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Project Management: Execution Efficiency or Process Efficiency?

Emanuele Passera wants to tell you the hypothetical story of Mario, Roman chef, and his decision to expand his business. Mario ran a small restaurant that could pack less than 20 people at a time, and he only offered two appetizers, three first courses, and two main courses. Fortunately, the food was delicious and the place was always packed, so Mario decided to expand. He could now house more than 80 people, so he hired two more people and upgraded to six appetizers, three first courses, and four new main courses. Suddenly, Mario’s kitchen could no longer keep up with demand, and his business tanked. This fortunately fictional story has implications for project management.

Diminishing Returns and Repeating Patterns

As most of us know, the law of diminishing returns dictates that there is a point at which adding additional resources hurts a project more than it helps it, generally due to physical limitations. Adding a mere two additional chefs when there are not even enough available tools for them all to make the various kinds of food effectively is clearly not a good idea. Passera goes on to say:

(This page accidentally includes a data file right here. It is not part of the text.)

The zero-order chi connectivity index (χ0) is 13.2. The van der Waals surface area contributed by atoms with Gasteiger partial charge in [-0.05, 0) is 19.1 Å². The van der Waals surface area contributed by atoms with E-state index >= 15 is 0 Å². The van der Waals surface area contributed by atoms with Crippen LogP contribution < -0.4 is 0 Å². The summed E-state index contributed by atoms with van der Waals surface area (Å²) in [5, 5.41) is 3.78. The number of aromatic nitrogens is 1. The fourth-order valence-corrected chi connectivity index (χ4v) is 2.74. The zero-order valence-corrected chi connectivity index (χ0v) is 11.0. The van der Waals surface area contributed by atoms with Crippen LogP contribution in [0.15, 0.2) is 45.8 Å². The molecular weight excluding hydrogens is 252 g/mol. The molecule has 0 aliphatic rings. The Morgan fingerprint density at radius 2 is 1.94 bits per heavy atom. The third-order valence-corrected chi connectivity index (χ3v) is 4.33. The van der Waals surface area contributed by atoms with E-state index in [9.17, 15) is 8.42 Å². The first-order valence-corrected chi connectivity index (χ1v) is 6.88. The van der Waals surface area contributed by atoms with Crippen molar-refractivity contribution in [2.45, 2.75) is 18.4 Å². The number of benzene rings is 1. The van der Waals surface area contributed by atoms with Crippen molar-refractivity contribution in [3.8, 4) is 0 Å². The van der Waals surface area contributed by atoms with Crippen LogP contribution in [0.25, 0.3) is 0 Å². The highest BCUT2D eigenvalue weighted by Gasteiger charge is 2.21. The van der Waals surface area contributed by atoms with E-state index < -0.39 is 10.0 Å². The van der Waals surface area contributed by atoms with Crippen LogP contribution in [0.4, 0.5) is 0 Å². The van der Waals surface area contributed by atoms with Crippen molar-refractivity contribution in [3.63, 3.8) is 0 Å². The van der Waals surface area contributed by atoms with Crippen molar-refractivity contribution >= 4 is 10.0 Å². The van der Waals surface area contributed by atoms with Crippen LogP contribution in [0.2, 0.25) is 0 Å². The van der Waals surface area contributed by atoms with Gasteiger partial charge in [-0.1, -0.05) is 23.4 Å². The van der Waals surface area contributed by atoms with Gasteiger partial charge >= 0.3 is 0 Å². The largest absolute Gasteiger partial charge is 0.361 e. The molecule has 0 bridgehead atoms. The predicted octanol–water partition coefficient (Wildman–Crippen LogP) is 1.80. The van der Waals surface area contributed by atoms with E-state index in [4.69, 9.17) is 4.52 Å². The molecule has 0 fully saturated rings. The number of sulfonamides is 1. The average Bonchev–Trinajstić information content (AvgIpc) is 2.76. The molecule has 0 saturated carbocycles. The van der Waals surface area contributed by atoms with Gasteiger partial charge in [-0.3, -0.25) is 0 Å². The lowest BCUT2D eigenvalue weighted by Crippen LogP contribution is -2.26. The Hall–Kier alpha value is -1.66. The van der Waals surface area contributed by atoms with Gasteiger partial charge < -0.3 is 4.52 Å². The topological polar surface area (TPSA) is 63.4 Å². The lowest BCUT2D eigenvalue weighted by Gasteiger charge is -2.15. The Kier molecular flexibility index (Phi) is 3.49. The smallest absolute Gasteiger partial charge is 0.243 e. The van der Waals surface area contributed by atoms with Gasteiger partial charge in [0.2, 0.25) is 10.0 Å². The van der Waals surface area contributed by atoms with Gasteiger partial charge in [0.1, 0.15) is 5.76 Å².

A one-size-fits-all methodology does not exist in project management (and in many other human activities). Since each project is different, it is possible that processes and plans that worked well in the past could fail, if slavishly and uncritically applied, in future situations. It is not a wrong practice to derive management plans and processes, from those previously successfully used in similar projects. We have to take care to spot all the aspects in which the projects differ and in which they are similar; we have to respect and to leverage the differences between them.

Solutions can be scaled to an extent, but not infinitely. You need to develop the skills to determine how widely a given solution can be applied to bigger and smaller scenarios. For further insights, you can read Passera’s full post here:

About John Friscia

John Friscia was the Editor of Computer Aid's Accelerating IT Success from 2015 through 2018. He began working for Computer Aid, Inc. in 2013 and grew in every possible way in his time there. John graduated summa cum laude from Shippensburg University with a B.A. in English.

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